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NYC Shelter Evictions Keep Migrant Youth From Vital Resources

Advocates say unaccompanied minors fall through the cracks, unable to access the programs meant to assist them.

Sidi Mahmoud, a 20-year-old migrant from Mauritania, visits the Streetwork Harlem drop-in center almost every day. Photo: Giulia McDonnell Nieto del Rio for Documented

Day after day, dozens — sometimes hundreds — of young migrants gather at a drop-in center for youth on a busy stretch of 125th St. in Harlem. Young men congregate in the main room with their lunches from the kitchen, resting on couches and chairs and watching sports on their phones. The sound of laughter and chatter in Wolof, French and Arabic, among other languages, permeated throughout the space last Thursday, and bright red Valentine’s Day decorations remained from the day before. The center has become a respite for these young migrants, providing them with warm meals, showers, lockers, and peer groups for the youth to connect with each other.

Many of these young men recently arrived in New York from Mauritania, Senegal, and other West African countries. Most have been housed with older migrants in congregate settings, where every 30 days they must begin their search for a new cot, even though New York has specific facilities designated for homeless youth

Some advocates say they have even encountered unaccompanied minors, who they say have been slipping through the cracks and are unable to access programs built to assist them.

The Coalition for Homeless Youth has received calls about numerous 15-, 16-, and 17-year-olds, as well as one 14-year-old. According to Advocacy Coordinator Lauren Galloway, they were coming to the city “by themselves.”

Also Read: What the 60-Day Eviction Rule Means for Migrants in NYC Shelters

Since about October 2023, Galloway has noticed an uptick in the number of migrant unaccompanied youth under the age of 16 arriving in the city who appear to be without a guardian. “It’s unlike anything we’ve ever seen,” she said. 

Unaccompanied migrant minors — children in the U.S. under the age of 18 without a parent or legal guardian — are entitled to specific protections under federal law and are transferred to the care of the Office of Refugee Resettlement in the Department of Health and Human Services after they are apprehended by the Department of Homeland Security. They are often released to sponsors. Once migrants turn 18, they leave HHS custody — though sometimes they are transferred to Immigration and Customs Enforcement custody — but may still be eligible for specialized shelter in New York until they turn 25. Many migrant youth would meet the requirements for spots in city shelters for youth between the ages of 16 and 24. But New York has run out of space there, too, advocates say.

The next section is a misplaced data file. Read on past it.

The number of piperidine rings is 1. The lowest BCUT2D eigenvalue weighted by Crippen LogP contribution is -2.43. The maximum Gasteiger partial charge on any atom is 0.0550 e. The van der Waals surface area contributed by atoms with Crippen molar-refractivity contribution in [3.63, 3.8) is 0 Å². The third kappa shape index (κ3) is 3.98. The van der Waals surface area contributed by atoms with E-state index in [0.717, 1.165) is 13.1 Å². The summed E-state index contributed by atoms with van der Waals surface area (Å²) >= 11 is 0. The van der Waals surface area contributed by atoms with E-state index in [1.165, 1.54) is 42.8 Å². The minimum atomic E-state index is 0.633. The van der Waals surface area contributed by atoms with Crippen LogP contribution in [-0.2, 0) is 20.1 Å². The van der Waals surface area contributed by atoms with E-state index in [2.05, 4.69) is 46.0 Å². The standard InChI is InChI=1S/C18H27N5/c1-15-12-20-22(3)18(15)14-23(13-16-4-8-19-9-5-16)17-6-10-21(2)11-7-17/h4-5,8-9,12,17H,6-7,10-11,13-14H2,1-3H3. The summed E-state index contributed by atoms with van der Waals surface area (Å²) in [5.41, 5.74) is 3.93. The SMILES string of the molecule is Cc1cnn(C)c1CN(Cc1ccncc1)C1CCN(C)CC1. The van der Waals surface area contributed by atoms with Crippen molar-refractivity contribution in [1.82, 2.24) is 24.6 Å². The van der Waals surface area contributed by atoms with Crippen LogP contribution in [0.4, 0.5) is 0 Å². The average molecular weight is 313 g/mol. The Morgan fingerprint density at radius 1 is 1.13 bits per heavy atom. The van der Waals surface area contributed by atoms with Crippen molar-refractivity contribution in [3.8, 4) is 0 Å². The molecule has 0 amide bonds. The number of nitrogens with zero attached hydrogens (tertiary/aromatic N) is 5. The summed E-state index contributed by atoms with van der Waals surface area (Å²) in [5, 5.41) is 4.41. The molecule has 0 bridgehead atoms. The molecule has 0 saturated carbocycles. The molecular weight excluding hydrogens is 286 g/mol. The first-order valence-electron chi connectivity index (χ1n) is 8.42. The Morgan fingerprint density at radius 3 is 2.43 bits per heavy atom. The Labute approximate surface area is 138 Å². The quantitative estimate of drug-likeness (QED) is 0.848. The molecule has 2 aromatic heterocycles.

“There’s just not enough beds, and there’s just not enough resources,” said Sebastien Vante, the associate vice president of Safe Horizon’s Streetwork Project in Harlem, the center that offers drop-in services during the day for youth experiencing homelessness. 

“For a young person who is looking to connect with school and looking to find employment, if they’re being discharged from 30 day placements every 30 days,” Vante said. “It’s like, where do they find that kind of stability if you don’t know where you’ll be in a month?”

A map on the wall at Streetwork shows the journey some of the youth had to go through to make it to New York. Photo: Giulia McDonnell Nieto del Rio for Documented

Before young migrants started coming to the center, Streetwork would see about 60 youth a day, Vante said. But now, anywhere from 160 to more than 200 people, many of them young migrants asking for shelter, come to the center every day. 

“The sheer volume of young folks coming into our space is something that we haven’t experienced before,” Vante said. “Staff are a bit overwhelmed because it is a lot to manage, especially considering that the resources for this particular group are very limited.”

Sidi Mahmoud, a 20-year-old from Mauritania, comes to Safe Horizon’s Streetwork Harlem drop-in center almost every day. To get to New York, Mahmoud flew from Mauritania to Turkey, then took another flight to Colombia. Afterward, he headed north on boats, buses, and by foot. Mahmoud has been in New York for about six months and was placed in a congregate shelter in Brooklyn for approximately two months. He didn’t know that he could be eligible for any other housing options besides sleeping with at least a hundred other people in one room. And then, the city imposed shelter stay limits, so he had to leave the facility last year. 

“I found myself in the street,” Mahmoud said during an interview this week at Streetwork in Harlem. Initially, he slept for a few nights in a mosque and left the state for some time without knowing where to go. Then he came back, and a friend referred him to Streetwork in Harlem. Here, his housing situation has become more stable. 

The program helped find him a crisis shelter that offers immediate space in a facility for youths, from 60 to 90-day stays (pending space in the system). He then transitioned into a transitional independent living facility where he can stay for up to two years. “I got enough time to get everything set up, and now everything is good,” he said. 

Mahmoud said that he has created a community at Streetwork in the four months he has been going to the center and called staff at the facility “very helpful.” Among other services, the Harlem center offers a space during the day where youth can take showers, sleep, and eat hot meals — basic needs that migrants say are rarely addressed at the city’s “overnight hospitality centers,” where migrants are directed in the evenings when waiting to be reassigned to shelters.

“I spent almost two months in New York and I was almost lost — I didn’t know where to go,” he said. “But the moment I came [to Streetwork], I found myself with people who are very kind.”